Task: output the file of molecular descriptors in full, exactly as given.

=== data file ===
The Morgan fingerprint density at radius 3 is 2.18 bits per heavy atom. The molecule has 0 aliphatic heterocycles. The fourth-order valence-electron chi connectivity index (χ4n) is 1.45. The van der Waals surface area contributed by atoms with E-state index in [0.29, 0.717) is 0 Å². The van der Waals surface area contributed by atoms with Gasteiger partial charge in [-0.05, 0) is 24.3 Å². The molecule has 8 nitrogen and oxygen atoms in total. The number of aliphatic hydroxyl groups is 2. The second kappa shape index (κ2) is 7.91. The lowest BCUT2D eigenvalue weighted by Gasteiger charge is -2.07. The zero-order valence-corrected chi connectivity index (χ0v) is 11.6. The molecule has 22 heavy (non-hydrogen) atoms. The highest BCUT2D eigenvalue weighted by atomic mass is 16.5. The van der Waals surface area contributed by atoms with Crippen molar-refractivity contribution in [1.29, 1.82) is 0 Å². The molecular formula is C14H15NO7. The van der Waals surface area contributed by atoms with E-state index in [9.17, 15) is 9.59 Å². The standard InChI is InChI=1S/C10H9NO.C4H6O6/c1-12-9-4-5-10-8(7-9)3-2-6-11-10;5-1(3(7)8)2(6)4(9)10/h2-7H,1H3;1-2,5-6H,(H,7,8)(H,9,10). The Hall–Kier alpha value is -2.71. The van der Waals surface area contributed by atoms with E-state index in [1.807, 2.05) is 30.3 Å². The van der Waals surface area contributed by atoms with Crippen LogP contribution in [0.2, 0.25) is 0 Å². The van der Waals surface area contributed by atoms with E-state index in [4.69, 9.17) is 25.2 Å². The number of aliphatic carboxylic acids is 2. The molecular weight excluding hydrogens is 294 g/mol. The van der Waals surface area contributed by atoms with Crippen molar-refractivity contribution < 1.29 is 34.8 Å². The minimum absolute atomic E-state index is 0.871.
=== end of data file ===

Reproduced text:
The Morgan fingerprint density at radius 3 is 2.18 bits per heavy atom. The molecule has 0 aliphatic heterocycles. The fourth-order valence-electron chi connectivity index (χ4n) is 1.45. The van der Waals surface area contributed by atoms with E-state index in [0.29, 0.717) is 0 Å². The van der Waals surface area contributed by atoms with Gasteiger partial charge in [-0.05, 0) is 24.3 Å². The molecule has 8 nitrogen and oxygen atoms in total. The number of aliphatic hydroxyl groups is 2. The second kappa shape index (κ2) is 7.91. The lowest BCUT2D eigenvalue weighted by Gasteiger charge is -2.07. The zero-order valence-corrected chi connectivity index (χ0v) is 11.6. The molecule has 22 heavy (non-hydrogen) atoms. The highest BCUT2D eigenvalue weighted by atomic mass is 16.5. The van der Waals surface area contributed by atoms with Crippen molar-refractivity contribution in [1.29, 1.82) is 0 Å². The molecular formula is C14H15NO7. The van der Waals surface area contributed by atoms with E-state index in [9.17, 15) is 9.59 Å². The standard InChI is InChI=1S/C10H9NO.C4H6O6/c1-12-9-4-5-10-8(7-9)3-2-6-11-10;5-1(3(7)8)2(6)4(9)10/h2-7H,1H3;1-2,5-6H,(H,7,8)(H,9,10). The Hall–Kier alpha value is -2.71. The van der Waals surface area contributed by atoms with E-state index in [1.807, 2.05) is 30.3 Å². The van der Waals surface area contributed by atoms with Crippen LogP contribution in [0.2, 0.25) is 0 Å². The van der Waals surface area contributed by atoms with E-state index in [4.69, 9.17) is 25.2 Å². The number of aliphatic carboxylic acids is 2. The molecular weight excluding hydrogens is 294 g/mol. The van der Waals surface area contributed by atoms with Crippen molar-refractivity contribution < 1.29 is 34.8 Å². The minimum absolute atomic E-state index is 0.871.